These advances have given greatly increased power to composers and performers, as well as hobbyists and experimenters like me – at much reduced cost. Most continue to mix all three types of instruments. What will their value be in 5 years, 10, or 20? Here is my hand-drawn chart of what I think is likely to happen, subject to patterns of supply and demand for each specific item:

These are very different patterns. In most fields, five to ten year old software is among the least valuable things on earth. Will that ever change?

Back to Books

I believe books have a similar structure, and likely much of the other “old stuff” in our lives. (There are collectors of everything imaginable, including for example many collectors of dolls, toys, games, china, glass, militaria, and Coca-Cola collectibles. Collecting is not just for stamps and coins anymore!)

The Role of Art and Touch

In thinking through the future value of these and other items, two more factors come to mind: art and touch.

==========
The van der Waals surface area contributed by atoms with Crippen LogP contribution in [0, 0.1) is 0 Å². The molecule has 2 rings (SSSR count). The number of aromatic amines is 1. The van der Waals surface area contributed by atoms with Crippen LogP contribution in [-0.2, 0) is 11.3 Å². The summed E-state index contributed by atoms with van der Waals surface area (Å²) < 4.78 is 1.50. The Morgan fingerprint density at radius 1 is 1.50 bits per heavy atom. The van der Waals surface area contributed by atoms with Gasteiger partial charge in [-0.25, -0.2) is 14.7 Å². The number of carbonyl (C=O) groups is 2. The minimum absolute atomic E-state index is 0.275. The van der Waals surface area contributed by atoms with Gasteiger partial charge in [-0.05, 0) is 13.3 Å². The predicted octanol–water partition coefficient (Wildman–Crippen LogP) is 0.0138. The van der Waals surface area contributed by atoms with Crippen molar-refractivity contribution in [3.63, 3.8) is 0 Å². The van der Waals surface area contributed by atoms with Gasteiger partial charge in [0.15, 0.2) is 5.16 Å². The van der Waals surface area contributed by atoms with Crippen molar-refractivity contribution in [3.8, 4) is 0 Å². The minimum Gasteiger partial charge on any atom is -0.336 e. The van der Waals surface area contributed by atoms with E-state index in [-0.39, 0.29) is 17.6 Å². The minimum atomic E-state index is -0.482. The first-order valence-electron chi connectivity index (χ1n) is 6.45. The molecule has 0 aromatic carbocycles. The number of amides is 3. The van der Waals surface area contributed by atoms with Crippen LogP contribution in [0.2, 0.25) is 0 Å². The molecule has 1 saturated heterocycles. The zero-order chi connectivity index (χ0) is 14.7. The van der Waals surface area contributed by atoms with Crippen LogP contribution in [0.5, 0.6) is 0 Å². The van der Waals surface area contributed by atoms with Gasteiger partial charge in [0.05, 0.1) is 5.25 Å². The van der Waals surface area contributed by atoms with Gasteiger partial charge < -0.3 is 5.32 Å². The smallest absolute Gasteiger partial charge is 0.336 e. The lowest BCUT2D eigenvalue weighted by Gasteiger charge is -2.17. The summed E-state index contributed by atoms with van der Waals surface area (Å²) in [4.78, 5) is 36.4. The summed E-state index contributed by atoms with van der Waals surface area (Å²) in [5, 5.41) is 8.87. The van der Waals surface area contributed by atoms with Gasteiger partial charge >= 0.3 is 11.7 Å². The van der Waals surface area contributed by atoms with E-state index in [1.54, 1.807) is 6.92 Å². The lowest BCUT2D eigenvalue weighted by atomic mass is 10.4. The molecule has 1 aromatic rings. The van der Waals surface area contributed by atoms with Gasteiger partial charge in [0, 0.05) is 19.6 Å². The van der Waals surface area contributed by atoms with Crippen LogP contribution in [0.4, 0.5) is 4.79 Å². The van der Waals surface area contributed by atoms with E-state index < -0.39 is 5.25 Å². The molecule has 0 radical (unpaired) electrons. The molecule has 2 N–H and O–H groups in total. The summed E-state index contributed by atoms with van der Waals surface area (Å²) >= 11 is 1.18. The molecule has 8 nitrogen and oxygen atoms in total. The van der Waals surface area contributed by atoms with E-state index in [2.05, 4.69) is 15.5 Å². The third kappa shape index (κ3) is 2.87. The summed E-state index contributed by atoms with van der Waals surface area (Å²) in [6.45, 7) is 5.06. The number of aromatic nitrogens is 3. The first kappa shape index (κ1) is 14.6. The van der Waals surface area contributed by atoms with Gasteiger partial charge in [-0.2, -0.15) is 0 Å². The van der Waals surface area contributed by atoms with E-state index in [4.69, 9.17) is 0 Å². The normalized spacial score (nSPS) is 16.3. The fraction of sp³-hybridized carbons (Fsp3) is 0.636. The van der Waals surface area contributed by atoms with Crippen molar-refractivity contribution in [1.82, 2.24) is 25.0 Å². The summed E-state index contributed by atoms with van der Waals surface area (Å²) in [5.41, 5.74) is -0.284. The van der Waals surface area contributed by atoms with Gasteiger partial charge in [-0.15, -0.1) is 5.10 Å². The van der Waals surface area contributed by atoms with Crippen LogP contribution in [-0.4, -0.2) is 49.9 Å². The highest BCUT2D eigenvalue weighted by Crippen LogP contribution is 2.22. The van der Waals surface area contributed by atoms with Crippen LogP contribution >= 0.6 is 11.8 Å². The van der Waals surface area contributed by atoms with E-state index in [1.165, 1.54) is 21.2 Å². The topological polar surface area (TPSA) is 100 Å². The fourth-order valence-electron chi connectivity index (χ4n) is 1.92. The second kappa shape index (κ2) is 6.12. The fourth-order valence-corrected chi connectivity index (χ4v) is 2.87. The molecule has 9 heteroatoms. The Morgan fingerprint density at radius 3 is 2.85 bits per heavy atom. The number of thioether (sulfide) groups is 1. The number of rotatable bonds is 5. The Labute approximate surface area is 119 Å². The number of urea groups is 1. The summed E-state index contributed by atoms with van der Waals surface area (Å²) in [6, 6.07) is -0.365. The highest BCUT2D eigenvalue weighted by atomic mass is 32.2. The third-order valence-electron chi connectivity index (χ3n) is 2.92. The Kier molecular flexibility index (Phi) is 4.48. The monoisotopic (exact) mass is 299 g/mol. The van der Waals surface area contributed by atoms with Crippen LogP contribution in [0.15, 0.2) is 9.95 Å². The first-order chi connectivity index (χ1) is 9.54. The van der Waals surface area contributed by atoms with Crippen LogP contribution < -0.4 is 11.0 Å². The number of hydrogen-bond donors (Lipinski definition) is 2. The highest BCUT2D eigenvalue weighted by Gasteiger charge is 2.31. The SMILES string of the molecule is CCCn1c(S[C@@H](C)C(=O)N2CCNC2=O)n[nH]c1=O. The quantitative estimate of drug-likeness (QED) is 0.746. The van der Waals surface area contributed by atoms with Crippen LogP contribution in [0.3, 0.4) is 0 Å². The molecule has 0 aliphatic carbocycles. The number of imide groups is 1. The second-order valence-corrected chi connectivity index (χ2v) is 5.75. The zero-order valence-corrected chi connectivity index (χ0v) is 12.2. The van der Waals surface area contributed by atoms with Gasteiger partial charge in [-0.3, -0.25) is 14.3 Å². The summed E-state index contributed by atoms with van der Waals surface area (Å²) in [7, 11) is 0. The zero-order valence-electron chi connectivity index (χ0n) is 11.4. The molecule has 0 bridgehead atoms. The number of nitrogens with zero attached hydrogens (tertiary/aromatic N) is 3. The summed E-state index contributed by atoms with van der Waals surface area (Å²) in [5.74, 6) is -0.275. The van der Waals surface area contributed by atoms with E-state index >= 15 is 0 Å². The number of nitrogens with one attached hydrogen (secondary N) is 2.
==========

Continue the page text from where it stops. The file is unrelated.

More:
I started subscribing to Fortune magazine at age 12 and Forbes at 13. I have put together an almost complete collection of Fortunes going back to their 1930 startup. But trying to find old issues of Forbes is almost impossible, despite the fact it is an older magazine with great information value. Why? Because Fortune was in many ways an art publication under founder Henry Luce, and every cover was a work of art. The most valuable issues have cigar labels bound into them for an article about the then-big cigar industry. The Forbes all went out in the trash. The earlier System, the management magazine of its era, is very difficult to find.

How you want to use the old item, how functional it is, is another factor. There are some architecture books where the original sells for $3000 but a nice reprint is only $50. If it is the information I want, and I don’t care about “art,” I would much rather have the reprint.

Cuba is famous for its 1950s American cars, tens of thousands of them. But if you watch the documentary about those cars, you realize that most of those drivers would give their right arm to have a new functioning Toyota or Kia! To an American collector, the old ones are works of art, ready for investment in restoration.